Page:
• Have law students tell their classes that they are not attorneys and can not give specific legal advice. Instead they are there to teach students about practical laws so that their students will avoid legal problems and know where to go for help in the event of a legal need
  • Prepare law students to handle student questions that ask for specific legal advice (e.g., Q: My cousin got arrested for shop lifting and the police forgot to give him his Miranda rights. Can he sue the police? A: I am not an attorney and even if I were one, I could not answer your questions without knowing all the facts. If you think your cousin needs to contact an attorney, try calling ___________. Now let's take a look at how Miranda applies to problem no. 5)

Working With Your Sites

  • Assess the needs of the sites: Decide what sites are the best fit for your Street Law program. Listen to the teachers or coordinators at the site to assess their needs.
  • Maintain an on-going relationship with your sites: Check in with the coordinating teachers periodically. Capture any stories they might have about law student successes and obstacles. Consider switching a problematic site.
  • The cooperating teacher: If your site is a school, you will have a cooperating teacher – the classroom teacher who teaches on the days your law students don’t. This teacher should work with the law students in a supportive professional relationship. In the strongest programs, law students and the cooperating teacher plan and teach together and coordinate activities closely. When the law student is unavailable to teach the course (due to exams, law school holidays, etc.), the cooperating teacher continues the Street Law program. A cooperating teacher provides an excellent opportunity for law students to work with another professional and creates support for the Street Law program within the site.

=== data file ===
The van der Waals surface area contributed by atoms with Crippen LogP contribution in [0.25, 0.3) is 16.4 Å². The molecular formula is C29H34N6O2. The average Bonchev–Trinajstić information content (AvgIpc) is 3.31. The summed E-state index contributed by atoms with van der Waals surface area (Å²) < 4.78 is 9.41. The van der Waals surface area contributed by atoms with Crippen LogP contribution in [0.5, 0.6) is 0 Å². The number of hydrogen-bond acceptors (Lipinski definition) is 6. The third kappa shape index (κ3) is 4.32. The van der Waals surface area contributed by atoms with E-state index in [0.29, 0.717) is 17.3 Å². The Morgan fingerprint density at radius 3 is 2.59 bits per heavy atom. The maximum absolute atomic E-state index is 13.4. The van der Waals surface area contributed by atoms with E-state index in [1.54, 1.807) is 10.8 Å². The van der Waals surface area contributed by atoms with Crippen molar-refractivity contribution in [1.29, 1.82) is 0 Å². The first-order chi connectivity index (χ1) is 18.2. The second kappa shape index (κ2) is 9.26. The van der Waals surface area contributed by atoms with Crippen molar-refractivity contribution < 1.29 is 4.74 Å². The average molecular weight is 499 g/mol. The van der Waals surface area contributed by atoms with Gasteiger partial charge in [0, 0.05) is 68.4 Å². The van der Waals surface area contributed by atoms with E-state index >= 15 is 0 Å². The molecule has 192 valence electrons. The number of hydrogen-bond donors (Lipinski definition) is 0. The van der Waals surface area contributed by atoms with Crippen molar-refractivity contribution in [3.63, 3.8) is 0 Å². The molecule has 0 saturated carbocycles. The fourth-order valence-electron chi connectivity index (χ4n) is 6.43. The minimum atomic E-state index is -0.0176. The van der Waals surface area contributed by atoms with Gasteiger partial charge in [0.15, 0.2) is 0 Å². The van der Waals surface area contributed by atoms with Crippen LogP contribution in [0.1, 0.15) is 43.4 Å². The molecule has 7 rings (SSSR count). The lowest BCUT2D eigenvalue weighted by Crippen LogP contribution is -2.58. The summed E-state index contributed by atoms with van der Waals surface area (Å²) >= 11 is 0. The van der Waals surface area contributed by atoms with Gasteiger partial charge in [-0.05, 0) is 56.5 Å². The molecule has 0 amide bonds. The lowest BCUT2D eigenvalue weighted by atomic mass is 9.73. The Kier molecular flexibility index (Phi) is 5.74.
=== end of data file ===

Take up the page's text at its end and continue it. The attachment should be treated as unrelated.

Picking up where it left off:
The cooperating teacher should help the law students by:

    • Directing the delivery of the curriculum
    • Modeling good teaching strategies
    • Sharing his or her expertise in teaching methodologies, classroom management, and curricular content
    • Being responsible for student behavior - i.e., discipline, grading, documentation of achievement, etc.
    • Providing law student instructors with feedback and suggestions for improvement
    • Orientating the law student to school policies
    • Invite cooperating teachers to meet with law students and attend training sessions: Make use of the expertise of the cooperating teachers by involving them in any awareness or training sessions you offer the law students. Identify cooperating teachers who agree to help law students with classroom instruction.
    • Write-up an informal agreement about the responsibilities of the coordinating teacher: Decide what the site needs to do and what you need to do to ensure programmatic success.
    • Profession development for the cooperating teacherContact your state’s law-related education center to inquire about trainings offered to support the efforts of teachers you work with.

Building Participation

  • Conduct an awareness session: Conduct a brown bag lunch session to give students the basic information they need without requiring a big time commitment from anyone.
  • Create incentives for law student instructors: If your law school has a public service requirement, advocate for Street Law to count toward that requirement. If your school does not have a requirement, consider having a special recognition on law students' diplomas or transcripts for X hours of public service. Other incentives include getting some publicity for the program, hosting a party for law students, or just being a friendly face available for support.